February 16

Principles and Frameworks

16th February

Both the readings from this past week and the discussions from today’s session have illuminated a number of interesting thoughts that I wish to explore further here. To begin, I would like to refer to the learning outcomes for the module;

  1. a critical awareness of materials design processes and principles, and the ability to relate these to language learning and teaching materials;
  2. the ability to consider learner needs and other contextual factors in the selection, adaptation, use or production of language teaching and learning materials;
  3. a critical understanding of the complexity and importance of media, functionality, and technology choice when selecting, using and evaluating materials;
  4. the ability to identify relevant teaching or learning theories evident in the design and use of teaching and learning materials;
  5. the ability to systematically evaluate the strengths and weaknesses of materials using a synthesis of current approaches to materials evaluation.


As the module progresses, these will be developed through seminars, literature, and these blog posts. Reviewing the LOs made me think of the blog post from last week and how my initial thoughts sit with these. Hence, here I will begin by framing last week’s discussion within the LOs. The main points of this discussion are as follow:

  • Student influence on the development, selection and implementation of materials
  • Successful augmentation of materials
  • The impact of/on assessment
  • Evaluating the authorship of materials and their hidden curriculum
  • Teaching of sensitive or taboo subjects and the lack of materials on such
  • Archiving and retrieving materials
  • Quality assurance of self-made materials

Exploration of these topics, both in class discussions and out-of-class research, will help to meet these learning criteria. All of the above will require an understanding of one’s principles, a topic discussed later in this post. All material is created and implemented as a response to underlying principles and must be acknowledged when doing so. An understanding of taboo subjects and the question of their place in the classroom cannot be achieved without evaluation of the beliefs and values associated with taboos, for example. In order to discuss the influence students (can) have on materials, we must evaluate our principles surrounding students’ participation in material development as well as students’ principles. Exploration of material augmentation and issues of archiving will undoubtedly involve discussions of media and technologies.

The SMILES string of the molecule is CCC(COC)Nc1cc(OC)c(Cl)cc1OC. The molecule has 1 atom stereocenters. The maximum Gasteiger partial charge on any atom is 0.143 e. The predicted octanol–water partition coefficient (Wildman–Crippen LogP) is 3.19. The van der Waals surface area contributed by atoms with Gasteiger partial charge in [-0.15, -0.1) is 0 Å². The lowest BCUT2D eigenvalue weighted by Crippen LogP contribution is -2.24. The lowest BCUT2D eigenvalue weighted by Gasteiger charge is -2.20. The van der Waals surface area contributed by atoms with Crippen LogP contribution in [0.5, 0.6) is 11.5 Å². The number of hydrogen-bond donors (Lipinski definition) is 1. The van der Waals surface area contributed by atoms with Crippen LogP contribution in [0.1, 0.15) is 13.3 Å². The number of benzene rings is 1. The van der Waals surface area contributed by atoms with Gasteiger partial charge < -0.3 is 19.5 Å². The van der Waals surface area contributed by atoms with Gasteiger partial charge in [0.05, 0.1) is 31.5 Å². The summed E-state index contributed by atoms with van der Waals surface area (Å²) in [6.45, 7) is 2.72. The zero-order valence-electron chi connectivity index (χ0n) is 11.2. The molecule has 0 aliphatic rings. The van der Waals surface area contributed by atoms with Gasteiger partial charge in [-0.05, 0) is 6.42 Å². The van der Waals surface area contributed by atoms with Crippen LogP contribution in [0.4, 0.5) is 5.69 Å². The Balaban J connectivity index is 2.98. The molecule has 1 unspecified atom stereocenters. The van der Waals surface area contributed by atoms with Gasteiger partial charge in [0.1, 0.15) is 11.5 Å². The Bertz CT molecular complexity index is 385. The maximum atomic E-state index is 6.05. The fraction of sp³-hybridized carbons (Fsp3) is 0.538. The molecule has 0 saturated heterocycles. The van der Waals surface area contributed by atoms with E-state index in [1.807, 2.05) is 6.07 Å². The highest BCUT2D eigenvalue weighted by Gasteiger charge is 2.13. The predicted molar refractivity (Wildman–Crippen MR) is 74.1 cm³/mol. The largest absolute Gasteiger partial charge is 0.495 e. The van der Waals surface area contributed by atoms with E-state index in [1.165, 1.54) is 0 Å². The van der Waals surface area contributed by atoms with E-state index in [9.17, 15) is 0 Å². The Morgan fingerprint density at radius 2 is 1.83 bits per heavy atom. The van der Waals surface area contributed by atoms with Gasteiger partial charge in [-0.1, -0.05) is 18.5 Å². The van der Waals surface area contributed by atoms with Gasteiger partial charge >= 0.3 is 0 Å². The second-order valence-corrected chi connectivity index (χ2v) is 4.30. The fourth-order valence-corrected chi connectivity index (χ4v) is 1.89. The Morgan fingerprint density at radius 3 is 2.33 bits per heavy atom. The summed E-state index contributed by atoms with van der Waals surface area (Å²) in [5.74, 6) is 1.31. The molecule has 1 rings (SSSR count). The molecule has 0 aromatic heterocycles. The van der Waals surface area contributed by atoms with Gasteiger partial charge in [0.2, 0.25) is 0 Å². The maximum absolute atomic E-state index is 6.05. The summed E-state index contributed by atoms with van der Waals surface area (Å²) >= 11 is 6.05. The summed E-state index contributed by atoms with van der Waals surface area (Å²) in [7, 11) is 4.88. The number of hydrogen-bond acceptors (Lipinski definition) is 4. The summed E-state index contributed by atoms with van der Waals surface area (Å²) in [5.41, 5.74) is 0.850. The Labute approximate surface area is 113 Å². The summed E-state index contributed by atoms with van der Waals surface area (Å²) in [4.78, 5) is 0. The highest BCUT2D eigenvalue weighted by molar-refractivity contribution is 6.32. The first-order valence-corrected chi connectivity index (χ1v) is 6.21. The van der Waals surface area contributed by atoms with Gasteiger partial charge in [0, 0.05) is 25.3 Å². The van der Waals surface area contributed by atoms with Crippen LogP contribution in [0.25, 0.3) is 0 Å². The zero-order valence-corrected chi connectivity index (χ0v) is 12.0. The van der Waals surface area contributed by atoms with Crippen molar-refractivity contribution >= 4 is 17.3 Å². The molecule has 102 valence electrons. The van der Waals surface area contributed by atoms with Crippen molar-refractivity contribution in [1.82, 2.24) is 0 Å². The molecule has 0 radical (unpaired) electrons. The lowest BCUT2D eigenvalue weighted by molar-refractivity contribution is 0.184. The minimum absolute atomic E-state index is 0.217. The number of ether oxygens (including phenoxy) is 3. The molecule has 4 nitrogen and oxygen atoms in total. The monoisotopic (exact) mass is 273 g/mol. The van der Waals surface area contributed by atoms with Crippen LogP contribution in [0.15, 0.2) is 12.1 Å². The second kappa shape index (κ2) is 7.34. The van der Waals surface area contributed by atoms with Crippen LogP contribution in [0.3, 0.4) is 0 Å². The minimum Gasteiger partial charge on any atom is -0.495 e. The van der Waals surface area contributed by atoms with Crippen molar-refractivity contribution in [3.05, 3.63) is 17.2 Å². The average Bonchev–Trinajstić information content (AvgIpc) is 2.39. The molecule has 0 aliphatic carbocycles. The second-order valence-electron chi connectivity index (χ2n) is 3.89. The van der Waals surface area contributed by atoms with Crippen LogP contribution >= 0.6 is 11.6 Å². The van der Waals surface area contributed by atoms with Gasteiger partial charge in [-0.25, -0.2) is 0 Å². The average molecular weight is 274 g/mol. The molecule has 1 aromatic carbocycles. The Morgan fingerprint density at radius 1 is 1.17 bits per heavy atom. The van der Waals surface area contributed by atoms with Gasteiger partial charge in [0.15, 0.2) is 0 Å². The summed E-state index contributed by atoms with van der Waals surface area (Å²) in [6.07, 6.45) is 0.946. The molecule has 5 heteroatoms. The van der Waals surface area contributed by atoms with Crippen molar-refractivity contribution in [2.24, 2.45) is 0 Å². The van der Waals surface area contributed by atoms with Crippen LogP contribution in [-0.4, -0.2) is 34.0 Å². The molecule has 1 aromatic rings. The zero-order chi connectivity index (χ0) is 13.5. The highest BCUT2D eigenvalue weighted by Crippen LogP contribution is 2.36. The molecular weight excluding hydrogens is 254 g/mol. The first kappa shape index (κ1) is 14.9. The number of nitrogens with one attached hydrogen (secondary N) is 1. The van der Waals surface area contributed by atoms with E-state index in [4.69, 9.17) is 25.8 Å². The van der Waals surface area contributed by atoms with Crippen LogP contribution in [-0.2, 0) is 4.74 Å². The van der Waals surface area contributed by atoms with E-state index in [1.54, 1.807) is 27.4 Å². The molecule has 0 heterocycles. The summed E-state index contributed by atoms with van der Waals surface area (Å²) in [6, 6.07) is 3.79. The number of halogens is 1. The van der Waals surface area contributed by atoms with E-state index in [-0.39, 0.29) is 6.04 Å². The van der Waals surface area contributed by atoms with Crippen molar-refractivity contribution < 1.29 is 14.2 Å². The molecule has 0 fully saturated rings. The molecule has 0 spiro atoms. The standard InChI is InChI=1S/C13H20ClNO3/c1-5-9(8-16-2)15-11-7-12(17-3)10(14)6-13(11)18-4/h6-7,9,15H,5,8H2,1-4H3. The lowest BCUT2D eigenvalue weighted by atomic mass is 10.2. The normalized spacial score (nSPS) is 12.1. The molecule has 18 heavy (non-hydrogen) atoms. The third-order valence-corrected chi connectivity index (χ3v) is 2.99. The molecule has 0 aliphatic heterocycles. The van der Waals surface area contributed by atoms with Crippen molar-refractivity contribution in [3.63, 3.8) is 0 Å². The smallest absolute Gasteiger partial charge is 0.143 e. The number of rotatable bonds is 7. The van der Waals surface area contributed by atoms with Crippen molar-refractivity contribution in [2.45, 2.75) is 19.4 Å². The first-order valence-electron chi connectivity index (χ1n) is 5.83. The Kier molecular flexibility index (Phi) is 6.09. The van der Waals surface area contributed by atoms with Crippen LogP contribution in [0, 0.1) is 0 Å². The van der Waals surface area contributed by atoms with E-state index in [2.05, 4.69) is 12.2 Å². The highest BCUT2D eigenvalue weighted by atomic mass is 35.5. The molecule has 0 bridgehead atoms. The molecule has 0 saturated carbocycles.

Both the quality assurance of self-made materials and evaluating the authorship of existing materials will inevitably include the evaluation of both types of materials. Whilst I have no formal experience of materials evaluation, informal evaluations are not unknown to myself. In the creation of new course books, I have informally evaluated both the previous materials in use and aspects of the new materials both in terms of the materials themselves and their implementations in the classroom.  Throughout the module, formal evaluation will be conducted on both self-made and published materials. The basis of next week’s seminar being evaluation, the pre-seminar task is to evaluate a published course book, an experience that I’m sure will be interesting.

Processes of material development

Looking at the descriptions of the process of material creation as given by material developers, evoked a number of questions. There was a stark difference between descriptions such as ad hoc and spontaneous, and those like principled and frameworks. I did question however whether these two categories are dichotomous or whether they are more interlinked. For this reason, the word intuition was probably the most interesting. In literature, the word intuition has varied meanings across different fields. In early philosophy, intuition was largely defined as the conscious awakening of pre-existing knowledge through contemplation (Dariusz, 2015). In modern psychology, however, intuition is seen as the use of pre-existing expert knowledge and experience to make informed decisions (Klein, 2003). My understanding of the term is that of a ‘gut feeling’: using one’s experience and knowledge to make choices, often quickly and without consultation. In this understanding then, materials developers can make ad hoc and spontaneous decisions, however, these will be informed by their own principles and previous experiences of materials and hence founded upon frameworks. Tomlinson (2012) claims that materials writers use a number of techniques:  retrieval from repertoire, cloning successful publications, and spontaneous inspiration, all of which could be argued to be aspects of using intuition.